Middle-aged Norman, a bit of a rebel when young, wanted to annoy his stuffy, opera-loving parents. So, as a lad in the Sixties (Bernard Kops wrote the play in 1991), he got their goat by becoming a devotee of... Frank Sinatra? Following a signal event in 1998, Kops rewrote the ending of his play, to set it in that year, and made Norman's rebellion even more improbable. Of course, if his parents were upset by Norman's playing "Come Fly with Me" when everyone else was enthralled by Elvis or The Beatles, it's no wonder they produced such a weird son.
It's not only Norman's choice of idol that makes Playing Sinatra seem a drama out of its time. This is a story that's familiar to us from the Sixties as well. Most of it is conveyed by the set, old-rose Victorian furniture and dirty womb-coloured wallpaper covered with photos of the great man.
Norman, a bookbinder, works at his Streatham home, which he never leaves; his sister, Sandra, goes out to an unspecified job and shops each Friday for their Marks & Spencer dishes, which Norman refers to jocularly as his "cordon-bleu cuisine".
Bald, with National Health glasses, Norman writes poetry, but there his resemblance to Philip Larkin ends. Norman's brief poems have such titles as "Dog in a Microwave" or "Pussy in a Microwave" - the latter, one suspects, has a double meaning given the suddenness with which Norman's kisses and cuddles with his sister turn into rage.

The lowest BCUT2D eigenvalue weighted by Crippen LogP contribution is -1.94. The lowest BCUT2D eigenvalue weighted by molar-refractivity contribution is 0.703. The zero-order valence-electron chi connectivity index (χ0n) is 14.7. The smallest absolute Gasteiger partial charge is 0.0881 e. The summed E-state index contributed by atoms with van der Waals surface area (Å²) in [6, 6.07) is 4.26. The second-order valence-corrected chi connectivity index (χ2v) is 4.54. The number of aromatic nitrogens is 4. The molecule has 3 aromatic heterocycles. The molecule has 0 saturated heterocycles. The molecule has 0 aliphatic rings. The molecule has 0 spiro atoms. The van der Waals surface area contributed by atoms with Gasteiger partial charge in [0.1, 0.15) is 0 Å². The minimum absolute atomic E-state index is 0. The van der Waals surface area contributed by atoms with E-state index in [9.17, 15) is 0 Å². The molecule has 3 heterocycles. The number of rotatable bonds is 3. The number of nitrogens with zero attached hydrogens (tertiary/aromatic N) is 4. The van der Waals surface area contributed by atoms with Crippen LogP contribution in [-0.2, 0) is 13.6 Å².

"Playing Sinatra" has a double meaning for these two: Not only do they constantly turn on Frank Sinatra's music, they set each other trivia questions on the life of their hero (needless to say, none of the questions has the answer "the Mafia") or act out their fantasies.
These daydreams - Norman dons a fedora and mouths along to a record, or becomes a chat-show host interviewing Sandra on why she loves Frank - emphasise how tame and dated nature of the play: If these scenes appear dull and twee, just imagine what Joe Orton would have done with them.
Nor are they exploited for more dramatic or psychological effect: Sandra's acquiesence in the games seems odd to begin with - why should she share her brother's anachronistic obsession? And, as Sandra grows more distant from her brother, might she not try to introduce some harsh truths or subversiveness into their play?
The acting in David Salter's production is excellent. In his rage and instability, David McAlister's Norman is frighteningly realistic, as well as making us sympathetic to the character's pain - it's not his fault that Kops's banal dialogue doesn't give us anything to like about him as well.
Jennie Stoller's Sandra is perhaps a bit too robust to have knuckled under to Norman all her life, but her briskness provides a necessary counter to his intensity. Best of all is Miles Richardson as the creepily calm Phillip, whose friendship with Sandra inspires Norman to a third poem: "Viper in a Microwave." Why this handsome, well-bred, educated stranger should pay court to the older, dowdy Sandra is a question that, oddly, never troubles her, even after Phillip, asked what he does, replies, "I'm a seeker."
The more sensitive patrons of the New End Theatre might like to be warned that toward the end of the play there is a distasteful mime of intercrural intercourse, but, otherwise they can relax. The rest of the time, apart from that microwave, they might well be back in the Sixties.
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